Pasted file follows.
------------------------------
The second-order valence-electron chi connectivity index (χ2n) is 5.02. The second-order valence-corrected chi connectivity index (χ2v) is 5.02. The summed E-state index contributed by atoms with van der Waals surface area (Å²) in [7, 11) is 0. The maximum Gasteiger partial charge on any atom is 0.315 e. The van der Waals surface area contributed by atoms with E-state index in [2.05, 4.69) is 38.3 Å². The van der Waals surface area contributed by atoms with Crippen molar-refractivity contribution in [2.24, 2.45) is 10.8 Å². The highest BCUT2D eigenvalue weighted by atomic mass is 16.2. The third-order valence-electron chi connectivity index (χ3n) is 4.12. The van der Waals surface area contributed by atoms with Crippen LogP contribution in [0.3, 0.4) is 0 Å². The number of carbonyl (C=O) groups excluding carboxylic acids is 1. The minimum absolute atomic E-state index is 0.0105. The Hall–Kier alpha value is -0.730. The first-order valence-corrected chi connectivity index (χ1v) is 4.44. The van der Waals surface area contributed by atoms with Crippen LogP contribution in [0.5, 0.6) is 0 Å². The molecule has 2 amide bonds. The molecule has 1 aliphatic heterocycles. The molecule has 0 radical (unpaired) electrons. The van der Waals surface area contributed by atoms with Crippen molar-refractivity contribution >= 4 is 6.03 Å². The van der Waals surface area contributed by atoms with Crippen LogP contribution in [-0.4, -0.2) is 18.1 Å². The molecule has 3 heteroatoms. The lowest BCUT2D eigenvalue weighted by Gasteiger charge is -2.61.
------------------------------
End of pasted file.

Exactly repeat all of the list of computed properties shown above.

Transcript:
The second-order valence-electron chi connectivity index (χ2n) is 5.02. The second-order valence-corrected chi connectivity index (χ2v) is 5.02. The summed E-state index contributed by atoms with van der Waals surface area (Å²) in [7, 11) is 0. The maximum Gasteiger partial charge on any atom is 0.315 e. The van der Waals surface area contributed by atoms with E-state index in [2.05, 4.69) is 38.3 Å². The van der Waals surface area contributed by atoms with Crippen molar-refractivity contribution in [2.24, 2.45) is 10.8 Å². The highest BCUT2D eigenvalue weighted by atomic mass is 16.2. The third-order valence-electron chi connectivity index (χ3n) is 4.12. The van der Waals surface area contributed by atoms with Crippen LogP contribution in [0.3, 0.4) is 0 Å². The number of carbonyl (C=O) groups excluding carboxylic acids is 1. The minimum absolute atomic E-state index is 0.0105. The Hall–Kier alpha value is -0.730. The first-order valence-corrected chi connectivity index (χ1v) is 4.44. The van der Waals surface area contributed by atoms with Crippen LogP contribution in [0.5, 0.6) is 0 Å². The molecule has 2 amide bonds. The molecule has 1 aliphatic heterocycles. The molecule has 0 radical (unpaired) electrons. The van der Waals surface area contributed by atoms with Crippen molar-refractivity contribution >= 4 is 6.03 Å². The van der Waals surface area contributed by atoms with Crippen LogP contribution in [-0.4, -0.2) is 18.1 Å². The molecule has 3 heteroatoms. The lowest BCUT2D eigenvalue weighted by Gasteiger charge is -2.61.